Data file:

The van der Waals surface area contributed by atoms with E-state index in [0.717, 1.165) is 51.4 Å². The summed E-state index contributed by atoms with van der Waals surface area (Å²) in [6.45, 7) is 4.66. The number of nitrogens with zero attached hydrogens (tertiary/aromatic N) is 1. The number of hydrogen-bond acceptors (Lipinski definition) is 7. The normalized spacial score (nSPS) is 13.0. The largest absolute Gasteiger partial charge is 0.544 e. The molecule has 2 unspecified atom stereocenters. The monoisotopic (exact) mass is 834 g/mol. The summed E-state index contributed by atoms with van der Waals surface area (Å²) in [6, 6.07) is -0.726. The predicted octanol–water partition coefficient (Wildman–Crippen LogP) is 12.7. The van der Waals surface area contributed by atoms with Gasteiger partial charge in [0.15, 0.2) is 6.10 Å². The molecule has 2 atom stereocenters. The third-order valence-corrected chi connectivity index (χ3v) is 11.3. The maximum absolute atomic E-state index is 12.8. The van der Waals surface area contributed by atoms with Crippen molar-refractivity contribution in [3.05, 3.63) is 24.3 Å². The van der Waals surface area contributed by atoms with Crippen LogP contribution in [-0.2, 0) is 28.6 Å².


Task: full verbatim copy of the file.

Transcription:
The van der Waals surface area contributed by atoms with E-state index in [0.717, 1.165) is 51.4 Å². The summed E-state index contributed by atoms with van der Waals surface area (Å²) in [6.45, 7) is 4.66. The number of nitrogens with zero attached hydrogens (tertiary/aromatic N) is 1. The number of hydrogen-bond acceptors (Lipinski definition) is 7. The normalized spacial score (nSPS) is 13.0. The largest absolute Gasteiger partial charge is 0.544 e. The molecule has 2 unspecified atom stereocenters. The monoisotopic (exact) mass is 834 g/mol. The summed E-state index contributed by atoms with van der Waals surface area (Å²) in [6, 6.07) is -0.726. The predicted octanol–water partition coefficient (Wildman–Crippen LogP) is 12.7. The van der Waals surface area contributed by atoms with Gasteiger partial charge in [0.15, 0.2) is 6.10 Å². The molecule has 2 atom stereocenters. The third-order valence-corrected chi connectivity index (χ3v) is 11.3. The maximum absolute atomic E-state index is 12.8. The van der Waals surface area contributed by atoms with Crippen molar-refractivity contribution in [3.05, 3.63) is 24.3 Å². The van der Waals surface area contributed by atoms with Crippen LogP contribution in [-0.2, 0) is 28.6 Å².